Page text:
By Courtney Harrell
By Kyra Scrimgeour
By Jena Ardell
By Mary Willson
By Bree Davies
By Tom Murphy
By Tom Murphy
By A.H. Goldstein
"That movie The Mambo Kings? That was a lot of Hollywood bull," says Andy Gonzales, bassist and musical director for Latin music purveyors Manny Oquendo & Libre. "And I didn't like the book, either. Maybe for the poetry committee it was all right. But I thought it was full of inaccuracies and generalizations. It didn't feel right."
That's a rather brusque dismissal--after all, Oscar Hijuelos's The Mambo Kings Play Songs of Love, the novel on which the 1992 film The Mambo Kings was based, won the Pulitzer Prize and almost universal praise. Then again, Gonzales knows more than most about the subject of these pieces: the rise of Latin beats in New York City. Although he's a generation removed from the protagonists in Kings (he's in his mid-forties), he has been a student of the sound since he was in his early teens. And his collaboration with Oquendo has brought him into close association with a man who's a walking, talking repository of the genre's past and present--and quite possibly, its future. "We're very faithful to traditional rhythms," Gonzales states. "But we are stretching the parameters of harmony and group style. There's quite a bit of improvisation happening. It's been that way from the beginning."
In the beginning was Oquendo, who was born and raised in the Bronx and quickly developed an infatuation for the Latin big bands of the Forties. His skills on bongos and timbales later led to work in orchestras fronted by Tito Puente and Tito Rodriguez. But he made his biggest impact as part of La Perfecta, the Sixties conjunto group founded by pianist Eddie Palmieri. The act is remembered primarily for its compact size (nine players, as opposed to the fifteen or more employed by its primary rivals) and the use of trombones rather than trumpets for many melody lines.
Gonzales, the brother of well-known trumpeter Jerry Gonzales, loved La Perfecta's efforts and became part of the troupe in 1971. By then, Oquendo had moved on and was busy working as a sideman for a variety of heavy hitters in New York's Latin scene. But Gonzales lured Oquendo back into the fold, and over the next three years they grew close personally and professionally. They also shared dissatisfactions with Palmieri's combo. "We were fairly happy musically," Gonzales recalls. "But businesswise, there were some problems. Like, we'd usually get paid, but it wouldn't be on time. So we started talking about forming our own group."
According to Gonzales, the name "Libre," meaning "free," was not chosen at random. "We wanted things to be a little looser, and maybe with a little bit more of a jazz sensibility. We just wanted to put a different slant on things."
From 1974 on, Libre's shifting membership has simultaneously preserved the legacy established by Palmieri and delved deeper into jazz and Afro-Cuban heritages. A popular touring attraction ("We've been to Europe, we've been to South America and all over the States," Gonzales reports), the band also made five albums through 1983. After that, however, Libre went more than a decade between discs. The reasons, Gonzales believes, have a lot to do with the arcane manner in which business in the Latin-music industry continues to be done.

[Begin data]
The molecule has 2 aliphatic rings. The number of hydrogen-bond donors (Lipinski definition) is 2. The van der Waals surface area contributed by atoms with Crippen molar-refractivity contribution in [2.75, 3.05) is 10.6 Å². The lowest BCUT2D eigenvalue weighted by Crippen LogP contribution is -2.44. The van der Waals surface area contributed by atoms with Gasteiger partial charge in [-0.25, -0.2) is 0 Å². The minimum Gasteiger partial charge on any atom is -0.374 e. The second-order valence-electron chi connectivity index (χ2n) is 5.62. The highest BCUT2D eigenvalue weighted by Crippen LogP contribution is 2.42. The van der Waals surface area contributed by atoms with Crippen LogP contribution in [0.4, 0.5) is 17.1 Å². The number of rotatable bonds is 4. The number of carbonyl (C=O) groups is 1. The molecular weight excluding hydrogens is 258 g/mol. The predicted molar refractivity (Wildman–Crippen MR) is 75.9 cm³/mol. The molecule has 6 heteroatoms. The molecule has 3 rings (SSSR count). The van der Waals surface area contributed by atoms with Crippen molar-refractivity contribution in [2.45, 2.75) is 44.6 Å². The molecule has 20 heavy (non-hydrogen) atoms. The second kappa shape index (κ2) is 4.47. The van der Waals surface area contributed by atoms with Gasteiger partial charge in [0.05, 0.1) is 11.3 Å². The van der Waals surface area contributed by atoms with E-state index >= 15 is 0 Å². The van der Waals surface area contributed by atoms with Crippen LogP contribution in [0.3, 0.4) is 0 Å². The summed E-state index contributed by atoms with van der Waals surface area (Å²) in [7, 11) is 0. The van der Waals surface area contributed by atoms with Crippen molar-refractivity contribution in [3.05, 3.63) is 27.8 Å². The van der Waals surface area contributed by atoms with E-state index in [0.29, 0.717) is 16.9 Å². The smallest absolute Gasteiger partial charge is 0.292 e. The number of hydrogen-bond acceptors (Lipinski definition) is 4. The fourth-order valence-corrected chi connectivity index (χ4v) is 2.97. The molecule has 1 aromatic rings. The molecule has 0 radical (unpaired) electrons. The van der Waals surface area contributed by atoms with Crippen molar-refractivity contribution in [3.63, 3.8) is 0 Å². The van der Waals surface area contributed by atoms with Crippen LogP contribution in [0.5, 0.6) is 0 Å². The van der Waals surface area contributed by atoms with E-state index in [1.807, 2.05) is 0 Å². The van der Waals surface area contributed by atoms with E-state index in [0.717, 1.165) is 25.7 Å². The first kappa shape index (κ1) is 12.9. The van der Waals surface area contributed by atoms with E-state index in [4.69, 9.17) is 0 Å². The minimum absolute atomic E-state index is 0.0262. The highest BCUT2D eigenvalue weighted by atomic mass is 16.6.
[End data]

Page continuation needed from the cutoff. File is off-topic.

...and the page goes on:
"We don't get played in traditional Latin markets for various reasons--usually because it's a corrupt situation and payola is still going on," he claims. "In Latin American music, it's just a given. It's not supposed to happen here, but it does. People are just expected to pay up, but we decided early on that we weren't going to play that game. On top of that, we're not the kind of Latin band that's prevalent today. In a lot of salsa ensembles, the emphasis is on the singer, which is just not that exciting to me. I don't really care for it. For us, the singer is there, but the band isn't just an accompanist to the singer. It's an integral part.
"We've been lucky, though. We've always managed to get good airplay anyway, because we've been able to appeal to people who like jazz as well as Latin music. So we haven't had to do anything we didn't want to do."
The jazz connection finally attracted the interest of Milestone Records, which in 1994 released Mejor Que Nunca/Better Than Ever, a vibrant collection that catches Libre at full blare. Oquendo and company aren't purists--among the selections is a cover version of the Marvin Gaye hit "I Want You"--but they manage to counterpoise danceability and ecstatic soloing with the aplomb of the masters they are. "We know what gets over with crowds," Gonzales notes. "After so many years, it's instinct. We've never encountered a dull crowd--ever. Or maybe I should say that when we have been met with a dull crowd, they don't stay dull for long."
Because of his faith in the power of Libre, Gonzales claims not to care in the slightest if Latin music finally manages to make a sizable impact on the mainstream. "I don't think it matters," he says, "because usually what breaks through is a homogenized version of the real thing. Besides, does opera have to break through? Does classical music have to break through? No--they're very well-supported, and they do just fine. And that's the way it is with us. Those who want to get into the music will. All it takes is hearing it."
Cellular One LoDo Music Festival, with WAR, 10,000 Maniacs, the Gap Band, Subdudes, Robben Ford and the Blueline, Storyville, Manny Oquendo & Libre, Terrence Simien and the Mallet Playboys, Freddi-Henchi Band, Nina Storey and the Lost Generation, Durt. 4 p.m. Saturday, July 29, Union Station, $16-$22, 888-